Chronic muscle spasm of some or all of the pelvic floor or pelvic girdle muscles. Internal muscles commonly involved are: puborectalis, iliococcygeus, obturator internus, piriformis, coccygeus, and urogenital diaphragm muscles. Perineal fascia can also be commonly painful and hypomobile causing dysfunction and spasm of the pelvic floor muscles.
Enter the name for this tabbed section: Chronic Pelvic Pain Syndrome
General term that is interchangeable with pelvic floor tension myalgia and/or pelvic floor muscle spasm. Common function deficits from chronic pelvic pain syndrome are: pain with sitting, difficulty urinating, urgency or frequency of urination, and urinary hesitancy.
Enter the name for this tabbed section: Chronic Prostatitis
Prostatitis Syndromes are categorized into three types -- Category I: Acute bacterial prostatitis, Category II: Chronic bacterial prostatitis, and Category III: Chronic prostatitis.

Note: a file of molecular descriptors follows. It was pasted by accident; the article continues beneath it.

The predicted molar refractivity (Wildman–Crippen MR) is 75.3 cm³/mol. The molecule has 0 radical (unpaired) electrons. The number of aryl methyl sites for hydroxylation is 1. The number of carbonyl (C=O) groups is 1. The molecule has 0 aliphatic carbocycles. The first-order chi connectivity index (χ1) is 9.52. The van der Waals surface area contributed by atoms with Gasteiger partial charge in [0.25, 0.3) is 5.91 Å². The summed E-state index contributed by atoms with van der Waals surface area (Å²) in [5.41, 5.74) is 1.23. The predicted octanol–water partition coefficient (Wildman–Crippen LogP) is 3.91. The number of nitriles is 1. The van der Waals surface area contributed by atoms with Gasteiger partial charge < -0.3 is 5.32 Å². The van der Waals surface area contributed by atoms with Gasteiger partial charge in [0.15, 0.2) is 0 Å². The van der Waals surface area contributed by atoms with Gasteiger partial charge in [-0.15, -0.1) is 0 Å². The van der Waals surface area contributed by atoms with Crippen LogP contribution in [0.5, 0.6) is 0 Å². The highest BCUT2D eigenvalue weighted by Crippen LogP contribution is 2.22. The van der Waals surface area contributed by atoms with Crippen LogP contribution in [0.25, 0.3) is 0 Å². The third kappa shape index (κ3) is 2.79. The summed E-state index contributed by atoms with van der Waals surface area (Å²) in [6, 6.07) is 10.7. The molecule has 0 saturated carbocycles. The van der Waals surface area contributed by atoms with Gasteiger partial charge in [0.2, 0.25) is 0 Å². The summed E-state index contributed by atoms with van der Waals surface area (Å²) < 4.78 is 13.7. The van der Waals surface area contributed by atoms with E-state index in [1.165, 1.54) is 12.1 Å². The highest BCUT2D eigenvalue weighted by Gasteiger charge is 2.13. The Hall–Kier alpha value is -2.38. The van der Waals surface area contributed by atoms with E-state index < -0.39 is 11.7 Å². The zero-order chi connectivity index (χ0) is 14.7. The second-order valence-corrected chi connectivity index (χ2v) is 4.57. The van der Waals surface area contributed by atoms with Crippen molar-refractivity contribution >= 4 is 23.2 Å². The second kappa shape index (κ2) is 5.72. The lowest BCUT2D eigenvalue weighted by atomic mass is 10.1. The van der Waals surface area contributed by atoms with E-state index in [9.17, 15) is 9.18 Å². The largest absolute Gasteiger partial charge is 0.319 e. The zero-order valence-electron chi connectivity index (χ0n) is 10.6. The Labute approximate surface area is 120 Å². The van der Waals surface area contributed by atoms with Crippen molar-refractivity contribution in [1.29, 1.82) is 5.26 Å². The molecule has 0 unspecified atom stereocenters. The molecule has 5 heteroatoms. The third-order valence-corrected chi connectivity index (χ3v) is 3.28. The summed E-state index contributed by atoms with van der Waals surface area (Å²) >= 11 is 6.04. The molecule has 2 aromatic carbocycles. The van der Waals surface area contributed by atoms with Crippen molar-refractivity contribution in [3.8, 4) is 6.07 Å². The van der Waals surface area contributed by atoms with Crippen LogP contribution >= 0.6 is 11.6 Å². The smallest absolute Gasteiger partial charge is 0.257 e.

Some prostatitis syndromes are also characterized by pelvic floor muscle spasm and can lead to pain and urinary symptoms.
Enter the name for this tabbed section: Pudendal Neuralgia
Painful neuropathic condition often distributed throughout the nerve field of the pudendal nerve. Most common functional deficit is an inability to sit due to a foreign body sensation in the perineum or rectum. Pudendal neuralgia or pudendal nerve irritation can manifest in many ways and most always has a component of pelvic floor muscle spasm contributing to pudendal nerve irritation.
Enter the name for this tabbed section: Sexual Pain
Pain with ejaculation or erection - some males may experience sexual dysfunction due to pain as a primary symptom or as a result of another diagnosis. Sexual dysfunction is a complex mechanism, of which the pelvic floor muscles play an integral role.